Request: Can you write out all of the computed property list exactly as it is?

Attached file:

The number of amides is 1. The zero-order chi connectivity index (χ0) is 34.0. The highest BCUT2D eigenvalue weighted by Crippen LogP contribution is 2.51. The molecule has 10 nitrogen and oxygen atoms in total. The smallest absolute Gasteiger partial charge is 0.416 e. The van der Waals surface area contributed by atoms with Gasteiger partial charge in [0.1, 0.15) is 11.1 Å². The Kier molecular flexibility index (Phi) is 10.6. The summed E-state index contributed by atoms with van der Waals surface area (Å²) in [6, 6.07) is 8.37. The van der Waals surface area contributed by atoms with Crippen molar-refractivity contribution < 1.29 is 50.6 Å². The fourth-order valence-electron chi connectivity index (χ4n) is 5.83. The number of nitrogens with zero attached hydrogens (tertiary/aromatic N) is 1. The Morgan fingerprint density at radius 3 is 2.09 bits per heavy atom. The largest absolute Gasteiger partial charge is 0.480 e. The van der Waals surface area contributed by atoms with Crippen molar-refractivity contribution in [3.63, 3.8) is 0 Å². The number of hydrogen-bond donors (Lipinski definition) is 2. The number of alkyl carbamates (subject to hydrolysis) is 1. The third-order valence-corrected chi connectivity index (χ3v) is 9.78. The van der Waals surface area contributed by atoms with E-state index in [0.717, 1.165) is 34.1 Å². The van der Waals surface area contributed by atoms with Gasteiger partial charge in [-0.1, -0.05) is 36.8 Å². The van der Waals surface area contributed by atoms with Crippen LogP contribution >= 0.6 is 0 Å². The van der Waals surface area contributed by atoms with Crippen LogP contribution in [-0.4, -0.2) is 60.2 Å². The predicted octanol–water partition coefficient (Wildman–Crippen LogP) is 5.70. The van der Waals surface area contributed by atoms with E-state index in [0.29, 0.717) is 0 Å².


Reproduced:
The number of amides is 1. The zero-order chi connectivity index (χ0) is 34.0. The highest BCUT2D eigenvalue weighted by Crippen LogP contribution is 2.51. The molecule has 10 nitrogen and oxygen atoms in total. The smallest absolute Gasteiger partial charge is 0.416 e. The van der Waals surface area contributed by atoms with Gasteiger partial charge in [0.1, 0.15) is 11.1 Å². The Kier molecular flexibility index (Phi) is 10.6. The summed E-state index contributed by atoms with van der Waals surface area (Å²) in [6, 6.07) is 8.37. The van der Waals surface area contributed by atoms with Crippen molar-refractivity contribution < 1.29 is 50.6 Å². The fourth-order valence-electron chi connectivity index (χ4n) is 5.83. The number of nitrogens with zero attached hydrogens (tertiary/aromatic N) is 1. The Morgan fingerprint density at radius 3 is 2.09 bits per heavy atom. The largest absolute Gasteiger partial charge is 0.480 e. The van der Waals surface area contributed by atoms with Crippen molar-refractivity contribution in [3.63, 3.8) is 0 Å². The number of hydrogen-bond donors (Lipinski definition) is 2. The number of alkyl carbamates (subject to hydrolysis) is 1. The third-order valence-corrected chi connectivity index (χ3v) is 9.78. The van der Waals surface area contributed by atoms with E-state index in [0.717, 1.165) is 34.1 Å². The van der Waals surface area contributed by atoms with Gasteiger partial charge in [-0.1, -0.05) is 36.8 Å². The van der Waals surface area contributed by atoms with Crippen LogP contribution >= 0.6 is 0 Å². The van der Waals surface area contributed by atoms with Crippen LogP contribution in [-0.4, -0.2) is 60.2 Å². The predicted octanol–water partition coefficient (Wildman–Crippen LogP) is 5.70. The van der Waals surface area contributed by atoms with E-state index in [0.29, 0.717) is 0 Å².